Campanula Pyramidalis

Campanula Pyramidalis, One Of Many Species Of Bellflower

Campanula comprises a large number of plants, with Campanula pyramidalis being one of nearly 300 different species. Most species are perennials, though a few are biennials and annuals. They are generally hardy in USDA zones 1-7, with a few species growing in zones 8 and 9. Most species feature bell shaped flowers though a few have star shaped blossoms. Blue is the most common color, but white, lavender and purple blossoms are also relatively common among the species.

The species Campanula pyramidalis is also known as the Chimney Bellflower. It is usually grown as a biennial. The plant features a rosette base of long, large green leaves from which stems emerge which can attain a height of up to 10 feet, making it among the tallest, if not the tallest, of the related species. The stems have pyramidal clusters of scented flowers, usually pale blue or porcelain blue, but occasionally white. The stems also have leaves, though not nearly as large as the leaves at the base. The Chimney Bellflower is often grown as a specimen plant and is adaptable for pot culture as well.

Culture - Campanula pyramidalis should be grown in rich, fertile soil, though will grow in any soil from shady to clay loam, and with a pH in the range from 4.5 to 7.5. It is usually planted in full sun, though in hot summer areas, it may do better in a location featuring partial of filtered shade. The Chimney bellflower can be considered a low maintenance plant. Just water it regularly and it will start blooming in late spring or mid summer. This particular variety grows best in USDA zones 6, 7, and 8. Plants should be located in the back of the garden and are attractive when planted in clusters of 3 or 5, with plants placed 2 to 3 feet apart. In windy areas, or where summers can be wet, staking the plants is advisable, though the stems are quite strong. During the winter season, care needs to be taken to protect the leaves at the base from being packed down by heavy snow. This can cause rot or decay to set in.  Removing deadheads in a timely fashion can often extend the blooming season of the Campanula pyramidalis variety.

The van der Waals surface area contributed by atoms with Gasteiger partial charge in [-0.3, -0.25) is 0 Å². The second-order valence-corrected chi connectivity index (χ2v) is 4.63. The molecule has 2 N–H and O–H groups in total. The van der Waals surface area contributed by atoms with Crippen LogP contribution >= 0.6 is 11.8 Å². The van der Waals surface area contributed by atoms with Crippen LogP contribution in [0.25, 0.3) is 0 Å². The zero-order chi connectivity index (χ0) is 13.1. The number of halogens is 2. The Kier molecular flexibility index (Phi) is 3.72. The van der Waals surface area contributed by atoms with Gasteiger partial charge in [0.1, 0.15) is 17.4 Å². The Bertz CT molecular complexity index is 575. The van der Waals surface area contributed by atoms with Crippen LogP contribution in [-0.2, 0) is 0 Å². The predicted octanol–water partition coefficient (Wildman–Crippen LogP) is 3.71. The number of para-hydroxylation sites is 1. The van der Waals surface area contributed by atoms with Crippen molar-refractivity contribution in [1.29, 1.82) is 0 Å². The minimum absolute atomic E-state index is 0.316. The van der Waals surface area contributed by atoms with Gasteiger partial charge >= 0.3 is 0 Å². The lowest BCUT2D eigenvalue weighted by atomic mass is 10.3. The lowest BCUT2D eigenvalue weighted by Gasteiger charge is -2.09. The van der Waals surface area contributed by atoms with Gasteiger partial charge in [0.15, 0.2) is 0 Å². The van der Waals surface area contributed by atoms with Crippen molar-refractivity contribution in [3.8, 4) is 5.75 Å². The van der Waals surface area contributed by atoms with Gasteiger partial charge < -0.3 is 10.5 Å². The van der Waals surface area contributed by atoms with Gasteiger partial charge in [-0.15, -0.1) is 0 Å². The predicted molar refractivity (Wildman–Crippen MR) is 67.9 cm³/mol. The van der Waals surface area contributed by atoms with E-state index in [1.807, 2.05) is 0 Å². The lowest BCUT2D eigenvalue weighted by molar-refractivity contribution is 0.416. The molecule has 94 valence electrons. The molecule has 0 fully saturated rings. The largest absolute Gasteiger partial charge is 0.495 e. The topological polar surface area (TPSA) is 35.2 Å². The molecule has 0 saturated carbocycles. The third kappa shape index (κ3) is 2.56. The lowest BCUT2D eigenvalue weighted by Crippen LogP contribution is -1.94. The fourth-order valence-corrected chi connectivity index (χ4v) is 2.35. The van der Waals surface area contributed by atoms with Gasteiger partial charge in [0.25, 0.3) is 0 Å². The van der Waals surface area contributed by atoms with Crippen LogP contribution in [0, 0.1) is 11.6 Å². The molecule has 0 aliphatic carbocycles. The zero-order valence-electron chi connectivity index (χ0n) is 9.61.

Other Popular Species - Most species of Campanula have significantly shorter stems than is the case with Campanula pyramidalis. Another taller species, C. lactiflora grows to a height of 4' to 5' and features blossoms that can vary from broadly bell-shaped to star-shaped, in colors ranging from white to pale blue. C. medium is another taller species, though it seldom exceeds 4' in height. This species has bell-shaped to urn-shaped blossoms in a variety of colors - purple, violet, pink, white, and blue. At the other extreme are the dwarf species, more suited as border plants, some of which reach 6" in height or even less. Dwarf species tend to be more popular with most gardeners and are arguably easier to manage than the tall varieties, especially as they require no staking. One of the more popular dwarf species is C. portenaschagiana, the Dalmatian Bellflower which has flaring bell-shaped violet-blue blooms and is noted for its tendency to provide a second blooming in late summer or early autumn.

Whether you choose Campanula pyramidalis or something else from among the other roughly 300 species, these flowers make an attractive addition to any garden, but seem particularly well suited for the old-fashioned or English garden. The dwarf varieties by the way are fine choices for a rock garden, and can even be placed in hanging baskets together with a few trailing plants, giving a very nice effect.